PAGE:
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With FAA Slow With Drone Approval, Amazon Looks Elsewhere Pushing back against the FAA's regulation process, the Internet giant aims to take its research and development abroad.

By Nina Zipkin

In the year following Amazon unveiling its delivery drone prototypes during a 60 Minutes interview with Jeff Bezos, the company has been vocal its frustration with the Federal Aviation Association's slow pace in approving commercial drones.

Paul Misener, Amazon's vice president of global public policy, wrote a letter to the FAA this weekend, stating that unless the FAA gives them permission to test fly its drones -- intended to deliver customers' packages in 30 minutes or less for its upcoming Amazon Prime Air service -- in the U.S, the ecommerce giant will continue to take its R&D elsewhere.

Related: Has TGI Friday's Ruined Drones for Restaurants Everywhere?

"I fear the FAA may be questioning the fundamental benefits of keeping [drone] technology innovation in the United States," said Misener in the letter, according to the Wall Street Journal. Though the agency was expected to roll out new regulations 2015, that deadline is still largely up in the air.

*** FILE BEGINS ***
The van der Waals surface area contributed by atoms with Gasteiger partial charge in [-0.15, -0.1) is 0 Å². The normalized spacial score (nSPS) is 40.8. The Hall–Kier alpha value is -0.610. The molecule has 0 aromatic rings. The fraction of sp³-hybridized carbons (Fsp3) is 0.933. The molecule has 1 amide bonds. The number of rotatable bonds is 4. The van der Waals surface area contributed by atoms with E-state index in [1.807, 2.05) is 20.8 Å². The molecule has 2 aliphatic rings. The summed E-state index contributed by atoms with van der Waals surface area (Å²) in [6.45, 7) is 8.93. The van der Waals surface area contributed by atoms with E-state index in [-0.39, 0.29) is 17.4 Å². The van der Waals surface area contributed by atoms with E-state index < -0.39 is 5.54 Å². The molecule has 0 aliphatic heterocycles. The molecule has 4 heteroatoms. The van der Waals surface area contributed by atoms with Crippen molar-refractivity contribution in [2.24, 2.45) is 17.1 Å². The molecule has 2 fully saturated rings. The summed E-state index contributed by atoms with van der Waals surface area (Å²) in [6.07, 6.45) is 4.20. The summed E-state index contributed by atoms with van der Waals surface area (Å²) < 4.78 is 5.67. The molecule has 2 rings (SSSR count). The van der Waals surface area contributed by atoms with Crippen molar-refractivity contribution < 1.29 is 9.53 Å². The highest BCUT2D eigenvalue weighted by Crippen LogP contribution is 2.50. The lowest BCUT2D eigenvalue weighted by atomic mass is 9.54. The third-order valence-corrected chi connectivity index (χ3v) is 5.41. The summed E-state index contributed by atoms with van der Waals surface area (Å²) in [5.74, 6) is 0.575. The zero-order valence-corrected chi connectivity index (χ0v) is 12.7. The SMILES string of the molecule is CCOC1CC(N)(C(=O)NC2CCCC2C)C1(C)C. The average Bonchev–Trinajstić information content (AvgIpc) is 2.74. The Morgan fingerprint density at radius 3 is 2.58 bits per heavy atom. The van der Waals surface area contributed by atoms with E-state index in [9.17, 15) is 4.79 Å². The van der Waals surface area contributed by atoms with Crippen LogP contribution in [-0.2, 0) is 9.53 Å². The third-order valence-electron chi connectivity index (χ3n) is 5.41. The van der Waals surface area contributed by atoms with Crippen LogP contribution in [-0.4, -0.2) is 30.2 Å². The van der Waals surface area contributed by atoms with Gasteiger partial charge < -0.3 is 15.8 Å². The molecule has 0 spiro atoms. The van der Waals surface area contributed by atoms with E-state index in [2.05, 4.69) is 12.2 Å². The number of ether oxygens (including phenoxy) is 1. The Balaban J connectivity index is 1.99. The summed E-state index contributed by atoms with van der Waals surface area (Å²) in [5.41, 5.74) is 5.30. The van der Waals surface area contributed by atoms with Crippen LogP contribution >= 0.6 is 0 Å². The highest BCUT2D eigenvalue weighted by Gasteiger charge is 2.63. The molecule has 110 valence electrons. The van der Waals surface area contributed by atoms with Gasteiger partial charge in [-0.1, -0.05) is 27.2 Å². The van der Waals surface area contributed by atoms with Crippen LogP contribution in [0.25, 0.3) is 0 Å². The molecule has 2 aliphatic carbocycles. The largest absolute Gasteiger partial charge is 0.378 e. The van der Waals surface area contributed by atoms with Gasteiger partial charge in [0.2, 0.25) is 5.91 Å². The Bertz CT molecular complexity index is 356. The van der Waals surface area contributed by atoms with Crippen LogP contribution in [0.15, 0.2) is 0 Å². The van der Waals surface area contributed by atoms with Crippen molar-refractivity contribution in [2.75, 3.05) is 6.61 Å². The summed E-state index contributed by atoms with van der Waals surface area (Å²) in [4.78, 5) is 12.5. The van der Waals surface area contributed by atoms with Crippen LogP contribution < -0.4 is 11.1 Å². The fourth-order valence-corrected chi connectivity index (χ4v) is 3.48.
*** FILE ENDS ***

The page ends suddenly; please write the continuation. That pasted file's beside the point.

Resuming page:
Last December, the FAA established six commercial drone test sites in places like the University of Alaska and the North Dakota Department of Commerce but utilizing these sites was not feasible for Amazon.

Related: Inside the Semi-Secret Meeting That's Reshaping America's Drone Industry

When Misener wrote to the FAA for the first time in July, he asked the agency to release Amazon from the rules established by the FAA's last round of regulations, the Modernization and Reform Act of 2012 that would prevent the company from testing the drones outdoors in Seattle, near the company's headquarters.

The FAA did not acquiesce to Amazon's request, and recently, the company has taken to testing drones in the U.K. -- where the regulations are looser - and posting Amazon Prime Air jobs in Israel, reports The Journal. Google has also worked around the FAA restrictions by testing in Queensland, Australia.

Related: The Drone Industry Hates the Word 'Drone.' So, What's a Better Option?

Nina Zipkin

Entrepreneur Staff

Staff Reporter. Covers media, tech, startups, culture and workplace trends.

Nina Zipkin is a staff reporter at She frequently covers media, tech, startups, culture and workplace trends.

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